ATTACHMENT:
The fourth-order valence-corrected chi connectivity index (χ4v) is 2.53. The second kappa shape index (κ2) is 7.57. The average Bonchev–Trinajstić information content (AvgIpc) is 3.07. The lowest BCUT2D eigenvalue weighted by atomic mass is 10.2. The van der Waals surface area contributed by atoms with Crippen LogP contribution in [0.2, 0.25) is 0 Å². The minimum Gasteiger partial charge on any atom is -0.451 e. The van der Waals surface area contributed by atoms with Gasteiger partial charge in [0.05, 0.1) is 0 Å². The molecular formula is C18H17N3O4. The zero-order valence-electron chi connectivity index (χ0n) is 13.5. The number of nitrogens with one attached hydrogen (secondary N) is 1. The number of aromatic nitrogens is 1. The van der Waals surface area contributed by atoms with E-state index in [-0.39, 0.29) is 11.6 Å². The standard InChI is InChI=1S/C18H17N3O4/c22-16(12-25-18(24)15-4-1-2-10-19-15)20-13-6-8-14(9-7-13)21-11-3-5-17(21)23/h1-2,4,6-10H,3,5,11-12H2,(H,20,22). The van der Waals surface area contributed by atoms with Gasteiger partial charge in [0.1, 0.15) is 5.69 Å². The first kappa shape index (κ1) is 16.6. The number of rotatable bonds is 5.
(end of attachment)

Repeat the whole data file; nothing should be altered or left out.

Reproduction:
The fourth-order valence-corrected chi connectivity index (χ4v) is 2.53. The second kappa shape index (κ2) is 7.57. The average Bonchev–Trinajstić information content (AvgIpc) is 3.07. The lowest BCUT2D eigenvalue weighted by atomic mass is 10.2. The van der Waals surface area contributed by atoms with Crippen LogP contribution in [0.2, 0.25) is 0 Å². The minimum Gasteiger partial charge on any atom is -0.451 e. The van der Waals surface area contributed by atoms with Gasteiger partial charge in [0.05, 0.1) is 0 Å². The molecular formula is C18H17N3O4. The zero-order valence-electron chi connectivity index (χ0n) is 13.5. The number of nitrogens with one attached hydrogen (secondary N) is 1. The number of aromatic nitrogens is 1. The van der Waals surface area contributed by atoms with E-state index in [-0.39, 0.29) is 11.6 Å². The standard InChI is InChI=1S/C18H17N3O4/c22-16(12-25-18(24)15-4-1-2-10-19-15)20-13-6-8-14(9-7-13)21-11-3-5-17(21)23/h1-2,4,6-10H,3,5,11-12H2,(H,20,22). The van der Waals surface area contributed by atoms with Gasteiger partial charge in [0.1, 0.15) is 5.69 Å². The first kappa shape index (κ1) is 16.6. The number of rotatable bonds is 5.